An article by Daniel Mendelsohn in the current issue of The New York Review of Books also suggests a combination of factors, most particularly the digressions that formed such a substantial part of Paddy’s life and work. “We shall never get to Constantinople like this,” the author announces in a meta-textual aside, which constitutes “a humorous acknowledgement . . of a helpless penchant for digressions literal and figurative . . .”

Indeed, “the author’s chattiness, his inexhaustible willingness to be distracted, his susceptibility to detours geographical, intellectual, aesthetic, and occasionally amorous constitute, if anything, an essential and self-conscious component of the style that has won him such an avid following.”

The naivety and sheer joy of unfettered travel; the “ecstasy” that Paddy describes on “realising that nobody in the world knew where he was” – a sensation, as Mendelssohn points out, that would be practically impossible for travellers today, but which I recall from my own wanderings in the 1980s as having provoked a similarly feverish sense of total liberation; the wonderful lists that pepper his writing, eliciting new tastes and new sensations and a constant hunger to celebrate life as fully as possible; his unerring ability to stir in the reader a desire to write – which to me constitutes a failsafe criterion of all good writing; and finally – almost because of its flaws – and certainly because of what we know to have transpired in the two earlier volumes, and the unbearable anticipation of the thing – which was like a Sword of Damocles for PLF in later years – all of these help to make this book one of the most enjoyable reading experiences of the year thus far. While reading it too, I am more conscious than I was during the preceding two volumes of Paddy’s tendency to confabulate. At more than one point Paddy confesses that he cannot truly remember what happened next, but continues anyway, and even interjects passages of outrageous fantasy to spice up the story. A quotation from Javier Marías’ novel, The Infatuations, comes to mind:

“Everything becomes a story and ends up drifting about in the same sphere, and then it’s hard to differentiate between what really happened and what is pure invention. Everything becomes a narrative and sounds fictitious even if it’s true.”

Like Mendelsohn, I found The Broken Road’s incompleteness, paradoxically, to be more fitting than any neatly circumscribed ending that the author might have engineered. After so much deep description, after so many early mornings waking by the roadside with a sense of the sheer limitless possibility of the unfinished journey, after so much continuous pointless peregrination, any kind of ‘arrival’ would only have been a let-down.

While listing, above, the three reasons for the unfinished nature of the trilogy, a fourth, not entirely facetious option came to mind. Paddy famously never referred to the ultimate destination of his journey as Istanbul, but as Constantinople. Since ‘Constantinople’ did not exist under that name (nor had it, strictly speaking, since 1453), Paddy was never going to arrive. Instead we are allowed to share with him the nostalgia (which he shares with Cavafy) for a broken Hellenic world, for the ghosts of Byzantium, and a burgeoning sense of the terror that was about to descend on Europe in the years immediately following his journey.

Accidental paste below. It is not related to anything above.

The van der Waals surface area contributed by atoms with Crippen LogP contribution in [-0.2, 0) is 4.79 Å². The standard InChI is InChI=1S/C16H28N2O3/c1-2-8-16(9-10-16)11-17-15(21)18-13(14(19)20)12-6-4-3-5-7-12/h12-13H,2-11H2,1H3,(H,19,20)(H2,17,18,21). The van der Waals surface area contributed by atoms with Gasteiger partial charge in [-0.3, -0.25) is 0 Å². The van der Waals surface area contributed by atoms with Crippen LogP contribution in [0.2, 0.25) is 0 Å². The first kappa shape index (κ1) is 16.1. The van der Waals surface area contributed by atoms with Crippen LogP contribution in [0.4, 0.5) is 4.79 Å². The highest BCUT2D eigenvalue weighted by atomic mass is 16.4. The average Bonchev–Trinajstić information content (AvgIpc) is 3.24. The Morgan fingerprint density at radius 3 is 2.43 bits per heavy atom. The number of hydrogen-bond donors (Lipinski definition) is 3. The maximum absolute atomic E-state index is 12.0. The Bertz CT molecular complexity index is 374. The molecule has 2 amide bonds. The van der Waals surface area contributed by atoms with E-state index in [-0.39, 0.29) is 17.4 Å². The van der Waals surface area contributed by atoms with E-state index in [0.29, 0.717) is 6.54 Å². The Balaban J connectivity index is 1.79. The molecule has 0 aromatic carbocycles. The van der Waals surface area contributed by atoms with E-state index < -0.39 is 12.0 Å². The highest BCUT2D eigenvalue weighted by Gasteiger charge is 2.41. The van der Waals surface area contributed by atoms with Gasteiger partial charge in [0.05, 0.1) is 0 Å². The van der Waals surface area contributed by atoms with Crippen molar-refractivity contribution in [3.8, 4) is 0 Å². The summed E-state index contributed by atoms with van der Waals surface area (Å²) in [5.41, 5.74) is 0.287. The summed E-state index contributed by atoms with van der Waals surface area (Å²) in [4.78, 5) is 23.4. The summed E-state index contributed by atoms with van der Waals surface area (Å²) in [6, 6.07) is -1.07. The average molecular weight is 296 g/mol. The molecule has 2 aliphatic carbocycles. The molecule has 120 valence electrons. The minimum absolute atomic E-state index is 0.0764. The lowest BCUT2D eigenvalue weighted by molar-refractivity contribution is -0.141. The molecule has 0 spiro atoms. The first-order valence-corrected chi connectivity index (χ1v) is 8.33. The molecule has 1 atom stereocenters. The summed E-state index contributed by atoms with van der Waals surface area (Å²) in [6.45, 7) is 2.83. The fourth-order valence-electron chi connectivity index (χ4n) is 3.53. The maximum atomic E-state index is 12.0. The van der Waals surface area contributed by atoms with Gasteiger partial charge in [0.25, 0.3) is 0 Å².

Three things I learned from Cavafy

20 Feb
Cavafy

C.P. Cavafy (from the Cavafy archive)

For a long time, while I was tramping around southern Europe, escaping the collective embarrassment that was Britain in the 1980s, I carried with me the poems of CP Cavafy. Other books I picked up and discarded along the way, but Cavafy, in one edition or another, stayed with me for much of the decade. I forget the precise circumstances that led to me making this choice, but most likely it was not a choice at all; I suspect the book was dropped into my bag by a passing sprite, concerned for the welfare of an ephebe like myself, setting out into solitary exile to learn, among other things, the road of excess and the skills of guile and trickery. It would suit my story if this were the case, but the truth is I had been reading Cavafy since I was sixteen, and once he had become a staple of my travels, I didn’t feel properly equipped without him. A slim volume, joined during those early years by Borges’ Fictions and Calvino’s Invisible Cities. These three books had three things in common: they were all small-scale and dense; they all subverted familiar stylistic mannerisms; and they were all conceived in the element of mercury. One thing I didn’t know then was that forty years later I would still be reading Cavafy, with more curiosity than ever.

If we are lucky, we get the writers we deserve, and at the right time of life. Reading Cavafy at a young age nurtured in me the then enthralling (but now merely fashionable) notion that time is not a linear construct, but rather resembles a shifting, mutable state in which past and present might be accessed simultaneously. Cavafy’s poetry, as Patrick Leigh Fermor once wrote, skilfully interweaves time and myth and reality, allowing for a particular kind of mutability, an ability to flit between perceptive modes that, once grasped, will stay with the reader always. If that sounds grandiose, I would like to clarify: there is no distinction in these poems – I would like to say in life, also – between what is imagined and the literal or mechanistic world of everyday understanding, and we must appreciate that this is essential to a proper appraisal of Cavafy. There is no point in conceding to the sordid demand for what ‘really happened’, claiming that any other version is a fantasy or a dream, and that reality is ‘out there’, the other side of the window, any more than one can discern, in Cavafy’s work, between the literal Alexandria and the one held in his imagination. In Cavafy’s poetic world the two are one and they merge, diverge and re-converge continually.